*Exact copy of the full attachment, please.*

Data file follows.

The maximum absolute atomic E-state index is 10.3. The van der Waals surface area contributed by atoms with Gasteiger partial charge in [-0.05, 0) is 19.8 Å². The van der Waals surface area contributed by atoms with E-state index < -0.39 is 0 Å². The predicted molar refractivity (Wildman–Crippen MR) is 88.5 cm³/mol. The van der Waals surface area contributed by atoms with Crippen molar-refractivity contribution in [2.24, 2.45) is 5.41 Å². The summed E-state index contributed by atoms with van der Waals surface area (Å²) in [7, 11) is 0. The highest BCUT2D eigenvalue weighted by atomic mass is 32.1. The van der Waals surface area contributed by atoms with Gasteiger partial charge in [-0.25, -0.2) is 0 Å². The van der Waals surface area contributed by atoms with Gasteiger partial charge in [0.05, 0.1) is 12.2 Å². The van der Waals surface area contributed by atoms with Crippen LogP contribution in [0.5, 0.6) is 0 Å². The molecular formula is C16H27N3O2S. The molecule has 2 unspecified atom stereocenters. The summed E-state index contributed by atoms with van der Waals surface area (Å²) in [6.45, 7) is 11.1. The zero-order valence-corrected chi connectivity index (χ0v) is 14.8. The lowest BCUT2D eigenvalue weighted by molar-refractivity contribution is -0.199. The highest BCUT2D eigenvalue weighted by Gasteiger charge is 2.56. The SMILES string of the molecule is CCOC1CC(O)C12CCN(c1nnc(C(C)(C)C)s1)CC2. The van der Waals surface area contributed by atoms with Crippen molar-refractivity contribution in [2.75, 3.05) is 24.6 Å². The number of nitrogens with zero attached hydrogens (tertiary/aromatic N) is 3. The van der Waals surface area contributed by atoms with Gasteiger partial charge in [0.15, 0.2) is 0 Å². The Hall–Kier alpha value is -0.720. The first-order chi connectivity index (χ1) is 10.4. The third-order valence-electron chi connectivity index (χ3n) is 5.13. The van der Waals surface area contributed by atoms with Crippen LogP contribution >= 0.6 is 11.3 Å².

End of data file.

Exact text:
The maximum absolute atomic E-state index is 10.3. The van der Waals surface area contributed by atoms with Gasteiger partial charge in [-0.05, 0) is 19.8 Å². The van der Waals surface area contributed by atoms with E-state index < -0.39 is 0 Å². The predicted molar refractivity (Wildman–Crippen MR) is 88.5 cm³/mol. The van der Waals surface area contributed by atoms with Crippen molar-refractivity contribution in [2.24, 2.45) is 5.41 Å². The summed E-state index contributed by atoms with van der Waals surface area (Å²) in [7, 11) is 0. The highest BCUT2D eigenvalue weighted by atomic mass is 32.1. The van der Waals surface area contributed by atoms with Gasteiger partial charge in [-0.25, -0.2) is 0 Å². The van der Waals surface area contributed by atoms with Gasteiger partial charge in [0.05, 0.1) is 12.2 Å². The van der Waals surface area contributed by atoms with Crippen LogP contribution in [0.5, 0.6) is 0 Å². The molecular formula is C16H27N3O2S. The molecule has 2 unspecified atom stereocenters. The summed E-state index contributed by atoms with van der Waals surface area (Å²) in [6.45, 7) is 11.1. The zero-order valence-corrected chi connectivity index (χ0v) is 14.8. The lowest BCUT2D eigenvalue weighted by molar-refractivity contribution is -0.199. The highest BCUT2D eigenvalue weighted by Gasteiger charge is 2.56. The SMILES string of the molecule is CCOC1CC(O)C12CCN(c1nnc(C(C)(C)C)s1)CC2. The van der Waals surface area contributed by atoms with Crippen molar-refractivity contribution in [2.75, 3.05) is 24.6 Å². The number of nitrogens with zero attached hydrogens (tertiary/aromatic N) is 3. The van der Waals surface area contributed by atoms with Gasteiger partial charge in [0.15, 0.2) is 0 Å². The Hall–Kier alpha value is -0.720. The first-order chi connectivity index (χ1) is 10.4. The third-order valence-electron chi connectivity index (χ3n) is 5.13. The van der Waals surface area contributed by atoms with Crippen LogP contribution >= 0.6 is 11.3 Å².